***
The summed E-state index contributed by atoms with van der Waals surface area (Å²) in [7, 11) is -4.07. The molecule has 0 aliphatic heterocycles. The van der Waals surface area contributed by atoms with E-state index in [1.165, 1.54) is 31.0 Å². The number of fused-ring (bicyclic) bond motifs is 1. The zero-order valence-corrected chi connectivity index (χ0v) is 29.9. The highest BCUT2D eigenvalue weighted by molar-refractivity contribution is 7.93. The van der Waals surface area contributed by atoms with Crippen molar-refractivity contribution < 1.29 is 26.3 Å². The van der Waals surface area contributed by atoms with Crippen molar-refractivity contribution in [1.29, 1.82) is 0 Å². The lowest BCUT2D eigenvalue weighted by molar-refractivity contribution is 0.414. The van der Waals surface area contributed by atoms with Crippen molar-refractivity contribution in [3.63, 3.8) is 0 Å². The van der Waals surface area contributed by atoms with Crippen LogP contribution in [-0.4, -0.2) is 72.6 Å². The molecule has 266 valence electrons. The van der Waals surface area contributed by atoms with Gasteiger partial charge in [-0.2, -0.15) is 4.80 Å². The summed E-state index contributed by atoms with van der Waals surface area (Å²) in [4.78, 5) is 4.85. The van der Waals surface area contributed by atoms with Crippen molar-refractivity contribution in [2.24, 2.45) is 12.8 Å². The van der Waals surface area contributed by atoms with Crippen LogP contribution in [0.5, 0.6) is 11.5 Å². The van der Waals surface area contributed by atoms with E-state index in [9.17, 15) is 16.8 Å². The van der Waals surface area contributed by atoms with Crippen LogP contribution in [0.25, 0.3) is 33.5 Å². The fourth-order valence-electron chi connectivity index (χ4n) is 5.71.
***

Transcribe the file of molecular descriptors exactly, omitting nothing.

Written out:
The summed E-state index contributed by atoms with van der Waals surface area (Å²) in [7, 11) is -4.07. The molecule has 0 aliphatic heterocycles. The van der Waals surface area contributed by atoms with E-state index in [1.165, 1.54) is 31.0 Å². The number of fused-ring (bicyclic) bond motifs is 1. The zero-order valence-corrected chi connectivity index (χ0v) is 29.9. The highest BCUT2D eigenvalue weighted by molar-refractivity contribution is 7.93. The van der Waals surface area contributed by atoms with Crippen molar-refractivity contribution < 1.29 is 26.3 Å². The van der Waals surface area contributed by atoms with Crippen molar-refractivity contribution in [1.29, 1.82) is 0 Å². The lowest BCUT2D eigenvalue weighted by molar-refractivity contribution is 0.414. The van der Waals surface area contributed by atoms with Crippen molar-refractivity contribution in [3.63, 3.8) is 0 Å². The van der Waals surface area contributed by atoms with Crippen LogP contribution in [-0.4, -0.2) is 72.6 Å². The molecule has 266 valence electrons. The van der Waals surface area contributed by atoms with Gasteiger partial charge in [-0.2, -0.15) is 4.80 Å². The summed E-state index contributed by atoms with van der Waals surface area (Å²) in [4.78, 5) is 4.85. The van der Waals surface area contributed by atoms with Crippen molar-refractivity contribution in [2.24, 2.45) is 12.8 Å². The van der Waals surface area contributed by atoms with Crippen LogP contribution in [0.5, 0.6) is 11.5 Å². The van der Waals surface area contributed by atoms with E-state index in [9.17, 15) is 16.8 Å². The van der Waals surface area contributed by atoms with Crippen LogP contribution in [0.25, 0.3) is 33.5 Å². The fourth-order valence-electron chi connectivity index (χ4n) is 5.71.